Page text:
Leamington diver heads poignant expedition to find lost World War One wreck - The Leamington Observer

Leamington diver heads poignant expedition to find lost World War One wreck

Leamington Editorial 10th Jun, 2024   0

AN EXPEDITION to find a forgotten shipwreck could turn into an underwater version of Who Do You Think You Are for one Leamington diver.

Peter Draper is heading up a diving expedition in search of a forgotten World War 1 trawler which he thinks was crewed by his third cousin.

He will be joined by 12 divers from Leamington and Warwick Sub-Aqua Club who will dive for the wreck of the minesweeping trawler HMT Apley believed to be lying in over 30 metres of water on the seabed off the Isle of Wight.

The expedition heads to Gosport at the end of June and has been made possible thanks to funding secured from the British Sub Aqua Jubilee Trust.

HMT Apley was lost on December 6 1917 when she struck a mine laid by a German U-boat.

Eleven of her crew of 17 lost their lives, including Peter’s third cousin, Frederick Walker, the 24-year-old Royal Naval Reserve Wireless Telegraph Operator on board.

The wreck has lain largely undisturbed for over 100 years.

The expedition will attempt to confirm that it is indeed the Apley and provide a contemporary description of the wreck today.

Fishing trawlers were strong, sturdy ships designed to withstand severe weather conditions out at sea, and in 1907 the commander in-chief of the home fleet, Admiral Lord Beresford, recognised that trawlers could be used as minesweepers. His recommendation led to the formation of the Royal Naval Reserve (Trawler Section) in 1910.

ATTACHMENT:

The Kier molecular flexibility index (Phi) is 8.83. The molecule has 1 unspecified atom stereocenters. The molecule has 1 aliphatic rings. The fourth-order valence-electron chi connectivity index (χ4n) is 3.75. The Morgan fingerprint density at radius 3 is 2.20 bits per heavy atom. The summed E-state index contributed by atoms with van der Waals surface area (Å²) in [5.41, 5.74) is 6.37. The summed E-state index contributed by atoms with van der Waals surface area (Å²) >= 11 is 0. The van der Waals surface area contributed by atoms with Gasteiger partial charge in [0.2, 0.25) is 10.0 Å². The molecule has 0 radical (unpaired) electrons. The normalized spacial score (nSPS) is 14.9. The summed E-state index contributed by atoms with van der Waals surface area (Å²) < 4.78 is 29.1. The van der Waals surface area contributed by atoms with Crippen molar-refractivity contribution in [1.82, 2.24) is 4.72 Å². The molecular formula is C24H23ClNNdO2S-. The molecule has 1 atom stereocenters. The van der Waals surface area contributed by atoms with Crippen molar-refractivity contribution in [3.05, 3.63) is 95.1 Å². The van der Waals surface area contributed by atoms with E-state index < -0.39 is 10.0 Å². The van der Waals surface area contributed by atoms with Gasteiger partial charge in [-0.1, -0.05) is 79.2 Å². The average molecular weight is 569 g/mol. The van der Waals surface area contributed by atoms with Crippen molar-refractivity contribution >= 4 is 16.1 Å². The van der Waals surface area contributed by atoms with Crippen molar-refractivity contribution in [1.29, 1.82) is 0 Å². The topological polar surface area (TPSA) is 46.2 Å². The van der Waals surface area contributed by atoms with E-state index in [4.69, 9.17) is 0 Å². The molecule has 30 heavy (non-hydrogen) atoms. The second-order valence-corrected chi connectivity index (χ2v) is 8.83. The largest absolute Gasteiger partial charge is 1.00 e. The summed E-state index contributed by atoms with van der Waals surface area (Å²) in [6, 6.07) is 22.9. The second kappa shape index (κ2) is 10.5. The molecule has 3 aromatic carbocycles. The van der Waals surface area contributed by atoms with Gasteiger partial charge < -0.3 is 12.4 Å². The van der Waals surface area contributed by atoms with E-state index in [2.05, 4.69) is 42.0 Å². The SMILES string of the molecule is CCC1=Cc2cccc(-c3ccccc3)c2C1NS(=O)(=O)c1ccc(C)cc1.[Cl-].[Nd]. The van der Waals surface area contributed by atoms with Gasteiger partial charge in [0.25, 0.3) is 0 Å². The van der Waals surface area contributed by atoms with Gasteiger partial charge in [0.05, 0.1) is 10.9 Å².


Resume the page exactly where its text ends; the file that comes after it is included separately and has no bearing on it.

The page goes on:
The Apley was owned by the Neyland Steam Trawling and Fishing Co in Neyland, Pembroke. It was operated out of Neyland from 1908 until 1914 and in August 1914 was requisitioned by the Admiralty and converted to a minesweeper, fitted with a three-pounder gun.

Peter said: “In addition to my passion for diving I also have a keen interest in my family’s history, which I have researched for many years. During the course of this research, I discovered that my third cousin, Frederick James Bloxham Walker, had died in WW1. Frederick died, aged just 24, leaving behind his new wife, Grace, and an eight-month-old daughter, also Grace. Further research revealed that he had died at sea aboard HMT Apley.

“It does feel especially poignant to be diving a wreck on which a family member died and Frederick Walker was from a generation which for me doesn’t feel so long ago, he was my granny’s cousin, so the same generation as my grandparents. It is quite possible that, had he survived, I would perhaps have met him at a family celebration.

“On my first visit to the National Archives in Kew I was able to look at two surviving ships logs for HMT Apley which painted a picture of their mine sweeping duties – long days of routine work keeping the war channels clear of mines when a lost bucket overboard might be the highlight of the log entries, interspersed by moments of high tension with a mine caught in the sweep.

“On December 6 1917 HMT Apley was carrying out mine clearance operations between the Isle of Wight and the Owers Lightship when she struck a mine that had been laid by UC-71.”

Peter added there are no records of anyone diving for HMT Apley in recent times.

The findings from his expedition will be fed back to the Maritime Archaeology Trust whose Heritage Lottery Fund supported project, ‘The Forgotten Wrecks of the First World War’, has produced an accessible database that provides information regarding these shipwrecks.

The findings from the Leamington club’s expedition will be used to update this database.

For more information visit https://forgottenwrecks.maritimearchaeologytrust.org/

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